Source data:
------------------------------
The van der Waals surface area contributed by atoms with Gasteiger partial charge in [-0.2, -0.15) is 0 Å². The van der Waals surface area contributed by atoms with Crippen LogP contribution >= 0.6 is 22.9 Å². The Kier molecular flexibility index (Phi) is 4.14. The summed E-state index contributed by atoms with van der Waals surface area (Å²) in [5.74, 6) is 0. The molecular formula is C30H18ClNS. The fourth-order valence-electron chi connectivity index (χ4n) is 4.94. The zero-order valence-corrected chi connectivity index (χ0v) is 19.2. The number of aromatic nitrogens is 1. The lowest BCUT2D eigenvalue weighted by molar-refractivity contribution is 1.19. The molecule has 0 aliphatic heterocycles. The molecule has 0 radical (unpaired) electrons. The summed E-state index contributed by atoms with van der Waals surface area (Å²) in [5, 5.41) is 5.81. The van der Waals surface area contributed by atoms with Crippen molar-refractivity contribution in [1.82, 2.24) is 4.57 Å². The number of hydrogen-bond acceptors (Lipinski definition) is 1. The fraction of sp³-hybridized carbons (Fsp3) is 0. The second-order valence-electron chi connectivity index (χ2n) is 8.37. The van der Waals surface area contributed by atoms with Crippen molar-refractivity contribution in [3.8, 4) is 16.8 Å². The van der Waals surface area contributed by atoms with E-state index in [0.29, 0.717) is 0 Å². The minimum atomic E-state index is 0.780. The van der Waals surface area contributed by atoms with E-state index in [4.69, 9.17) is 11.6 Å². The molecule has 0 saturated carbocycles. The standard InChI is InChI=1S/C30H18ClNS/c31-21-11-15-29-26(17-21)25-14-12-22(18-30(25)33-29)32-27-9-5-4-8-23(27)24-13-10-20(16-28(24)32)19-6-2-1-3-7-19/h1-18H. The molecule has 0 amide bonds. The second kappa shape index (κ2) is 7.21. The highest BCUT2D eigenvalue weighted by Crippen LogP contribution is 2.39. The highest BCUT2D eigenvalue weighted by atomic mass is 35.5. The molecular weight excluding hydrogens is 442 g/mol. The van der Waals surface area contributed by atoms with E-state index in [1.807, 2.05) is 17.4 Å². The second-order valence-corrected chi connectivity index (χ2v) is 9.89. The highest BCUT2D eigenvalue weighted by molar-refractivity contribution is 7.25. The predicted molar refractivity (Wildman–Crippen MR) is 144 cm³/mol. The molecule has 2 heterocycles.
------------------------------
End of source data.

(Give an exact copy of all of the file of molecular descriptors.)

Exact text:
The van der Waals surface area contributed by atoms with Gasteiger partial charge in [-0.2, -0.15) is 0 Å². The van der Waals surface area contributed by atoms with Crippen LogP contribution >= 0.6 is 22.9 Å². The Kier molecular flexibility index (Phi) is 4.14. The summed E-state index contributed by atoms with van der Waals surface area (Å²) in [5.74, 6) is 0. The molecular formula is C30H18ClNS. The fourth-order valence-electron chi connectivity index (χ4n) is 4.94. The zero-order valence-corrected chi connectivity index (χ0v) is 19.2. The number of aromatic nitrogens is 1. The lowest BCUT2D eigenvalue weighted by molar-refractivity contribution is 1.19. The molecule has 0 aliphatic heterocycles. The molecule has 0 radical (unpaired) electrons. The summed E-state index contributed by atoms with van der Waals surface area (Å²) in [5, 5.41) is 5.81. The van der Waals surface area contributed by atoms with Crippen molar-refractivity contribution in [1.82, 2.24) is 4.57 Å². The number of hydrogen-bond acceptors (Lipinski definition) is 1. The fraction of sp³-hybridized carbons (Fsp3) is 0. The second-order valence-electron chi connectivity index (χ2n) is 8.37. The van der Waals surface area contributed by atoms with Crippen molar-refractivity contribution in [3.8, 4) is 16.8 Å². The van der Waals surface area contributed by atoms with E-state index in [0.29, 0.717) is 0 Å². The minimum atomic E-state index is 0.780. The van der Waals surface area contributed by atoms with E-state index in [4.69, 9.17) is 11.6 Å². The molecule has 0 saturated carbocycles. The standard InChI is InChI=1S/C30H18ClNS/c31-21-11-15-29-26(17-21)25-14-12-22(18-30(25)33-29)32-27-9-5-4-8-23(27)24-13-10-20(16-28(24)32)19-6-2-1-3-7-19/h1-18H. The molecule has 0 amide bonds. The second kappa shape index (κ2) is 7.21. The highest BCUT2D eigenvalue weighted by Crippen LogP contribution is 2.39. The highest BCUT2D eigenvalue weighted by atomic mass is 35.5. The molecular weight excluding hydrogens is 442 g/mol. The van der Waals surface area contributed by atoms with E-state index in [1.807, 2.05) is 17.4 Å². The second-order valence-corrected chi connectivity index (χ2v) is 9.89. The highest BCUT2D eigenvalue weighted by molar-refractivity contribution is 7.25. The predicted molar refractivity (Wildman–Crippen MR) is 144 cm³/mol. The molecule has 2 heterocycles.